When the 50-day SMA crosses above the 200-day SMA – referred to as a “golden cross,” it indicates that momentum has shifted to the upside, creating bullish sentiment. Conversely, when the 50-day SMA crosses below the 200-day SMA – referred to as a “death cross,” it suggests lower prices, generating bearish sentiment.6
Limitations of Market Sentiment
Market sentiment, though a handy tool in financial markets, has its fair share of limitations that investors and traders should keep on their radar. First off, it's a bit touchy-feely because it's prone to human emotions and quirks. Things like fear, greed, and that herd mentality can sway it pretty easily. Relying on it as your sole compass for investment decisions might not be the best move since it doesn't always give you the real picture on the asset or market's fundamentals.
Market sentiment may widely swing over short-term news and events, especially in the fast-paced, high-liquidity markets. Market sentiment can flip like a coin. When everyone's riding high on a wave of optimism, it might mean things are about to hit a peak, and the opposite's true when folks are in a doom-and-gloom mode. As a result, it has been shown that irrational market sentiment have led to larger market volatility.7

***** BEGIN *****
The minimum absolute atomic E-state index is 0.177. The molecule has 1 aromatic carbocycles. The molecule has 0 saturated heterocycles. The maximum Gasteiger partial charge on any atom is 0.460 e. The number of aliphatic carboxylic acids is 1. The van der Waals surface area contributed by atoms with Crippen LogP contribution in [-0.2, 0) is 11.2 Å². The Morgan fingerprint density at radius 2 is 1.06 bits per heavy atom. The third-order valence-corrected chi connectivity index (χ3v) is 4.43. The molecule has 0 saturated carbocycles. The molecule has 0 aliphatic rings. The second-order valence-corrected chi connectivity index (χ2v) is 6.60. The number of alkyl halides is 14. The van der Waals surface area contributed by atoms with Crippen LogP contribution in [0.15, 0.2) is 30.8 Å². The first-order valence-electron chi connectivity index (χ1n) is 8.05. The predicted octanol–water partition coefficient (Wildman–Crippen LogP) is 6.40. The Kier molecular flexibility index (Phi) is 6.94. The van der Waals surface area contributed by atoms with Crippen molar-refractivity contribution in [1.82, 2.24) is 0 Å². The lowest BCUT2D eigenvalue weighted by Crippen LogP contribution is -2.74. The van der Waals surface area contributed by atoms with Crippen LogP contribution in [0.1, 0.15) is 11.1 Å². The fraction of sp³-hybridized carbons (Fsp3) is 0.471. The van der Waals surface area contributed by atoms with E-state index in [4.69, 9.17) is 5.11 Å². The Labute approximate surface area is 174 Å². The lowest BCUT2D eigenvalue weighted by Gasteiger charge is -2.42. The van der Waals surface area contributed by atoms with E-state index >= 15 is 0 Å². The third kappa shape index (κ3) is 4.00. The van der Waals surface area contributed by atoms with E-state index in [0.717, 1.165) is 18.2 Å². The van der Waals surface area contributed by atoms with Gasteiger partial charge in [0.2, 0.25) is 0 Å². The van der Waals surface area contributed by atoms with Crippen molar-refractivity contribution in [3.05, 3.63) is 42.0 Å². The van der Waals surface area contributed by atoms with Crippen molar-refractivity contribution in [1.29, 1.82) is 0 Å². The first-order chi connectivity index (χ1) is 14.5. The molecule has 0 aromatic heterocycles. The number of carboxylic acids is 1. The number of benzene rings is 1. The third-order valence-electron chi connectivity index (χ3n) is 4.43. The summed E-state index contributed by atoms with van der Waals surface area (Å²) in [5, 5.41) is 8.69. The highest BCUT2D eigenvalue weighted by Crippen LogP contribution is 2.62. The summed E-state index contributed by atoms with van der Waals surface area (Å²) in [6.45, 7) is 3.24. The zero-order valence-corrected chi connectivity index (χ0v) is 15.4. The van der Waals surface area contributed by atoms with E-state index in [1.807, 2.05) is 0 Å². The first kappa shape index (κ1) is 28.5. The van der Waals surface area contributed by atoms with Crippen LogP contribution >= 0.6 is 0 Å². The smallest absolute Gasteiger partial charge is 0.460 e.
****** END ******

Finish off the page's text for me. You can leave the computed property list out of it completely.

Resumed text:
Remember that sentiment data can be a bit of a wild card. Surveys, social media input, and news reactions can be biased and all over the map. That makes it a challenge to pin down and interpret accurately as the underlying information may be wrong or misleading.
It's also important to remember that market sentiment is like a sprinter in short-term trading but not so much of a marathon runner. If you're in it for the long haul, thinking about the big picture and diversifying your portfolio, sentiment might not be as useful when deploying strategies such as dollar cost averaging.